“My biggest challenge ever”

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The American Josh Smith was a graduate really going places. In 2013 he graduated from Virginia Tech University with a degree in mechanical engineering. Then he was approached by the CEO of Old Dominion Insulation to become the manager of their new office near Washington D.C. Everything was perfect until one day in August 2014. The 25-year old tells more.

How do you remember the day of your accident?
My accident was on August 23, 2014. I was spending the weekend visiting old friends. It was a beautiful summer’s day and we were having fun just hanging out at the beach together. We played a quick beach game before going into the water to cool off, swim, and toss around a frisbee and football.

How did you sustain your spinal cord injury?
I went approximately 10 yards out into the water, about knee deep, and after tossing a frisbee to a friend, I dove into a small wave, hitting a sandbar with great force. My friend Russell noticed me floating in the water and asked another friend, Ray, if he thought I was goofing around or in trouble. Ray quickly came over to check on me. He rolled me over and I immediately told him I couldn’t feel anything.  

Do you remember your first thoughts after your accident?
I remember striking something with my head and the next thing I realised I couldn’t move. When I opened my eyes, I saw a hand come in front of my face and thought it was one of my friends’ hands. I soon realized it was actually my hand but I couldn’t feel it. That was such a horrifying moment!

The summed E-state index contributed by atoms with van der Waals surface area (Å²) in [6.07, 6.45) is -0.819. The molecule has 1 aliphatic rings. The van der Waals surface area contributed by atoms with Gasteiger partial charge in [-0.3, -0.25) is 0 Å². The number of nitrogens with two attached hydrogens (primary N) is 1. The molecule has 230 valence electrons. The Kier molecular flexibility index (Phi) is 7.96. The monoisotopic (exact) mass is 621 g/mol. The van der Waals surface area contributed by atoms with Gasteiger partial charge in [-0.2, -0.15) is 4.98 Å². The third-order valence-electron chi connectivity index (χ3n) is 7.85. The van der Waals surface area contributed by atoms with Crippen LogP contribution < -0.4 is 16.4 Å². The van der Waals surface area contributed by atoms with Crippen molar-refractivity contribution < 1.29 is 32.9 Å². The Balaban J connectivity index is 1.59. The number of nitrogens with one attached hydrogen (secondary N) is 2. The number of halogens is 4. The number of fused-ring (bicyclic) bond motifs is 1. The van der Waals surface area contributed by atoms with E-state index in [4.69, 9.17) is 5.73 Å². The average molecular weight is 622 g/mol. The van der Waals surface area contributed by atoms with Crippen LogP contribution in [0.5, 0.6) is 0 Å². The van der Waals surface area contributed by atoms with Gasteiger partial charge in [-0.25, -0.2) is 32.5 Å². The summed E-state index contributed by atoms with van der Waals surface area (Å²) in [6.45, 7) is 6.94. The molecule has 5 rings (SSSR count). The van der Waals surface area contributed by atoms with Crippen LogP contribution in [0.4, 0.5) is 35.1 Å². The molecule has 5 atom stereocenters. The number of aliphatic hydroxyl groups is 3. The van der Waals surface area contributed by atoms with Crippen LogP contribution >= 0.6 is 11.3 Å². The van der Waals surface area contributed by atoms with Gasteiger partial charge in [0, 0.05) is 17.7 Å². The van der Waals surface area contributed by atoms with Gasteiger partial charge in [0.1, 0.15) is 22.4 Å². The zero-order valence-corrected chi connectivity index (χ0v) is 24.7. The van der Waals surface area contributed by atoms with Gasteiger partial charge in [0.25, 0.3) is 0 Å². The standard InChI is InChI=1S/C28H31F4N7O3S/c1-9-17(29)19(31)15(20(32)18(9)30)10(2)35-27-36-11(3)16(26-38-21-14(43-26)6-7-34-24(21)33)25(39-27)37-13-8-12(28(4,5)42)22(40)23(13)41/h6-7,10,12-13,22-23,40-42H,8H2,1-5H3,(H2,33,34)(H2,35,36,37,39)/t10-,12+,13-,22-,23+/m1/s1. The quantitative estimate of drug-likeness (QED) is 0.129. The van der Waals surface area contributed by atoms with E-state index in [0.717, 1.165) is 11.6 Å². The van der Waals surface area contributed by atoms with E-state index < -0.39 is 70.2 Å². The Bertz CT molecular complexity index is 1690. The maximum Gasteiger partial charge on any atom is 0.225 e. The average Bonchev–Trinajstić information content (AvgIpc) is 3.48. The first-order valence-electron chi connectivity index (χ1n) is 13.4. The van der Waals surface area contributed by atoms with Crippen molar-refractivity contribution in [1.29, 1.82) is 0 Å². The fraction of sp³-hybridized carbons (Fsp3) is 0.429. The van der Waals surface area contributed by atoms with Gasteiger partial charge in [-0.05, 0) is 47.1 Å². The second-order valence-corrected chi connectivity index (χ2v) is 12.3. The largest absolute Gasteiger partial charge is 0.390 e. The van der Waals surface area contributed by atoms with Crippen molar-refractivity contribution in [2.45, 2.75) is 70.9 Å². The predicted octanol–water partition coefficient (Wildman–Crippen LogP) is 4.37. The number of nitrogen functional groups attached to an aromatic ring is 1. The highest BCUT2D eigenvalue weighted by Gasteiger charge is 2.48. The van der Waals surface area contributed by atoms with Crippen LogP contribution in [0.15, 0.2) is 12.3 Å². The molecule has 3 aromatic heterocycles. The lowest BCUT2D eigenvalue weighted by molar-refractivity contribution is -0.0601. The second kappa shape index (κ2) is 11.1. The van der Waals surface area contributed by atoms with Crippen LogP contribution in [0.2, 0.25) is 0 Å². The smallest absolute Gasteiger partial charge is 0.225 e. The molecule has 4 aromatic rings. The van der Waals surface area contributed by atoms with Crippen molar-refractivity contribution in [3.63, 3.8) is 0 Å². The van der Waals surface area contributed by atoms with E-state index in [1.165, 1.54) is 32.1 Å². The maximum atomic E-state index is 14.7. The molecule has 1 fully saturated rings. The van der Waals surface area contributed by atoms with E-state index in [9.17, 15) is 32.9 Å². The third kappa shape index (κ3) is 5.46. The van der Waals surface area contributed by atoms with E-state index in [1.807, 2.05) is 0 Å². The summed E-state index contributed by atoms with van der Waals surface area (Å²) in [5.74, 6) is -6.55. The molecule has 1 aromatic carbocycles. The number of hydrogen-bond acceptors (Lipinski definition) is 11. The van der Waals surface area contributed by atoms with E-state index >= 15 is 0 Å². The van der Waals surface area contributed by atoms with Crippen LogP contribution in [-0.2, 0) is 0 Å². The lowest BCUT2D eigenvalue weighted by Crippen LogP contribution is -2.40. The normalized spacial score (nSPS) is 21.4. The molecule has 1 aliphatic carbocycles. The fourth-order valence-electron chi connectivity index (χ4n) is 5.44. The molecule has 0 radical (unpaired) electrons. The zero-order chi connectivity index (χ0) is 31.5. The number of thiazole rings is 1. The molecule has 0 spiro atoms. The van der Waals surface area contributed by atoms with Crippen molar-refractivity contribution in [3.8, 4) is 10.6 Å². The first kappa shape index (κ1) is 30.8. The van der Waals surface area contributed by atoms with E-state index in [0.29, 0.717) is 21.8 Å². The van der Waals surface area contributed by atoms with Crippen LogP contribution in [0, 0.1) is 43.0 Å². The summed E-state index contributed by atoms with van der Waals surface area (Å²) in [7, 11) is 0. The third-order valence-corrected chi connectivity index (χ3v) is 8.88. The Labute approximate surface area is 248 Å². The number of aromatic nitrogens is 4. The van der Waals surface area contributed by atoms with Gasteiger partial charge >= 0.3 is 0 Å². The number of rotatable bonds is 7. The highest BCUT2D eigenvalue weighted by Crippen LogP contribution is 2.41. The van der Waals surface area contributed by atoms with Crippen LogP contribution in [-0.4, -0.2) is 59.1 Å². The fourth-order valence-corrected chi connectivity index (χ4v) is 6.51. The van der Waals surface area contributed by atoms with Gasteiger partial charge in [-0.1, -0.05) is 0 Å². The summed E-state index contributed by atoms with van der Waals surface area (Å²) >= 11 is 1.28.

What were your fears?
At the time I knew something was seriously wrong but I really had no idea that I had broken my neck and was paralysed. My biggest fear at the time was that I was going to die.

What happened after your accident?
Ray carried me to the beach and laid me down on the sand. At that point I couldn’t move anything but my head and the only thing I could feel was him applying pressure to my chest. The paramedics arrived and assessed me then quickly loaded me into the ambulance. Then I was medflighted to the nearest trauma hospital, Sentara Norfolk General Hospital.

What was the diagnosis?
Upon arrival at the emergency room, I was examined and they did an x-ray of my neck. They told me I had a C-4/5 fracture. Even though I didn’t know what that meant, it was enough to know that I had no feeling and very little movement, and I quickly became unglued emotionally. When my mom arrived, the neurosurgeon stepped into the hall with her and explained that I had a burst fracture of  the C-5 vertebrate resulting in damage to the spinal cord and was a quadriplegic.

What was and is the hardest part in your new situation?
Initially, the most difficult part was adjusting to the fact that I was a quadriplegic. I remember when I arrived at Shepherd Spinal Rehabilitation Centre on a stretcher being suddenly surrounded by people in wheelchairs asking me all kinds of questions and feeling so overwhelmed. I couldn’t grasp that this was going to be me. I told myself if I worked hard enough I would be walking out the door by Christmas. I needed to believe that I could recover and become independent.

How has your life changed since your injury?
Life literally took a 180 degree turn on the day I was injured. But I have always seen the challenges in my life as obstacles to overcome. This was definitely my biggest challenge EVER! Suddenly spontaneity was out the door and I had to become a planner. Everything requires so much planning and forethought. I have always been very impatient. This injury has taught me patience even though it was a lesson I never wanted to learn.

How is your situation now?